Thanks @Harry.Brown , lots of insightful stuff.
You seem have a very good attitude and believe me attitude is everything in flying. Unfortunately some advice can be very confusing especially when it comes from myth. I wanted to clarify a point that was mentioned in which a previous poster stated that, and I quoteIf you land properly, then at touchdown you should be at stall speed, at whatever flap setting you choose.
Yes this is a student forum and this is why you need to understand that that statement is misleading and incorrect.
The operative words here are LANDING PROPERLY
and AT STALL SPEED
, those words are incorrectly used in the above context.
The only speed to target after the stabilisation point on an approach( in fact years ago it was called Vat, target threshold speed) is the speed where the last check of the speed is made at the threshold, deemed to be at 50 feet. After the threshold it’s eyes outside, fly attitude and respect the stall warner on ALL conventional aircraft.
As I pointed out, the Americans ( and Tiger Moth FI’s) favour the statement about stalling the aircraft onto the ground, it's a widely heard folklore myth from the heroes and cowboys.
This is what the US FAA state in their manual
The touchdown is the gentle settling of the airplane onto the landing surface. The round out and touchdown are normally made with the engine idling and the airplane at minimum controllable airspeed so that the airplane touches down on the main gear at approximately stalling speed.
As the airplane settles, the proper landing attitude is attained by application of whatever back-elevator pressure is necessary.
The New Zealand CAA Flight Instructors guide says.
The landing is one smooth manoeuvre designed to slow the rate of descent to zero and the speed to just above the stall speed
, as the wheels touch the ground
We use two books on our Flight Instructor Courses, neither of which I fully recommend because they are written by former Tiger Moth FI’s and are outdated but in their day and I have been using them for nearly forty years on FI Courses, do contain useful information.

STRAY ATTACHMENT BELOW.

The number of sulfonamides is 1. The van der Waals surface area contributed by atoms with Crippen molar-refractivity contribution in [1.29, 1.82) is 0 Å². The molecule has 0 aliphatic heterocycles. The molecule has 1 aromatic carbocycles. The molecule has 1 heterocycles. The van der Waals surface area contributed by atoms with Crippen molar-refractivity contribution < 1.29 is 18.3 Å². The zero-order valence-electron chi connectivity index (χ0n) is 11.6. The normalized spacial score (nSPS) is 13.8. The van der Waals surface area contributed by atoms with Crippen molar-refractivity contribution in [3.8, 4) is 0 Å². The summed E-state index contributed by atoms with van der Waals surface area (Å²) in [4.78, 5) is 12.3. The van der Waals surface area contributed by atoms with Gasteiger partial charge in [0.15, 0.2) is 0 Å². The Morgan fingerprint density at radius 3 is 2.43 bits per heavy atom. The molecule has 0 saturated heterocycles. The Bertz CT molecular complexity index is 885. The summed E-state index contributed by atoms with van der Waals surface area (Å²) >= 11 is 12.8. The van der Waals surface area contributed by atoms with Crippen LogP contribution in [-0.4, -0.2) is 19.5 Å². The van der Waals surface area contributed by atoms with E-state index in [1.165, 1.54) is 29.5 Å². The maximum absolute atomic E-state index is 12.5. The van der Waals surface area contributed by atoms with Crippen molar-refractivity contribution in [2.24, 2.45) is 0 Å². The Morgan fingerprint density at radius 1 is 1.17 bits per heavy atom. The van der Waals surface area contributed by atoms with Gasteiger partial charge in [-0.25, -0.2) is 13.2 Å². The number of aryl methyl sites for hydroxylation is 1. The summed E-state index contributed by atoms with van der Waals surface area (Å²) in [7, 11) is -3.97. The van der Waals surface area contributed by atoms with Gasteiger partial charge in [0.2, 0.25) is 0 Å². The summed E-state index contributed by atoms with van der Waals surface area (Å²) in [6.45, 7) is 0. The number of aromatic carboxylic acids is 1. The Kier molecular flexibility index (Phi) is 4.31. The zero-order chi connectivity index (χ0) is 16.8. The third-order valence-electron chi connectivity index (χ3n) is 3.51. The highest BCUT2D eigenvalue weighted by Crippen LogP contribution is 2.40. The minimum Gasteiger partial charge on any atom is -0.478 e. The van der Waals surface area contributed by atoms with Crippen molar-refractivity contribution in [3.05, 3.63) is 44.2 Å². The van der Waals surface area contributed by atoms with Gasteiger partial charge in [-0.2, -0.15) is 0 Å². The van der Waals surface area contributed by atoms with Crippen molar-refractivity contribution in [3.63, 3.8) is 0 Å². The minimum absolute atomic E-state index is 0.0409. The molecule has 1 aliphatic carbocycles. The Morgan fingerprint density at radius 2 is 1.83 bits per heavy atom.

1 The Instructor Patter Manual
Makes no reference to airspeed after the threshold and certainly no mention of landing at stall speed.
2. The Campbell Flight Instructor's Manual
Flying Training For The Private Pilots Licence. Instructor Manual
No mention of speed or stall is mentioned after the approach and certainly no mention of landing at stall speed.
No mention on his pre flight briefing either
However especially for the Tiger Moth flying instructors this is what Air Ministry 1942 RAF Instructors Handbook says
From the point at which the descent is checked, the pilot, by gentle gentle backward pressure on the stick, first alters the flight path until it is approximately parallel to the ground, and then continues to alter the attitude as the speed falls off, keeping the aeroplane just above the ground until it lands gently on it when the angle of attack has very nearly reached the stalling angle..
The AFE manual, which is the most widely used training manual says this:
The aim of the hold off is to ensure that the aircraft touches down at the correct airspeed ( slightly faster than the stall),
on the main wheels with the nosewheel still in the air.
The most useful FI Course book around at the moment is Pad Pilot’s, The Complete Flight Instructor ( only 10 years out of date) but I do recommend it for FI Courses.
It makes no further mention either of speed after the 300 feet stabilisation check on the approach and certainly no mention of landing at stall speed.
Note none of these publications support the view that If you land properly, then at touchdown you should be at stall speed, at whatever flap setting you choose.
Take the AFE manual it says, touchdown slightly faster than the stalling speed. If you can interpret that as saying touch down AT the stall speed I would just like to say good luck.
The key to landing the aircraft correctly is to fly the aircraft to the threshold at the correct threshold speed and then make the appropriate attitude and power changes to touch down in the correct landing attitude while always respecting the stall warner. It’s worked for me for over 40 years in an Airbus to an Auster, it should work for you.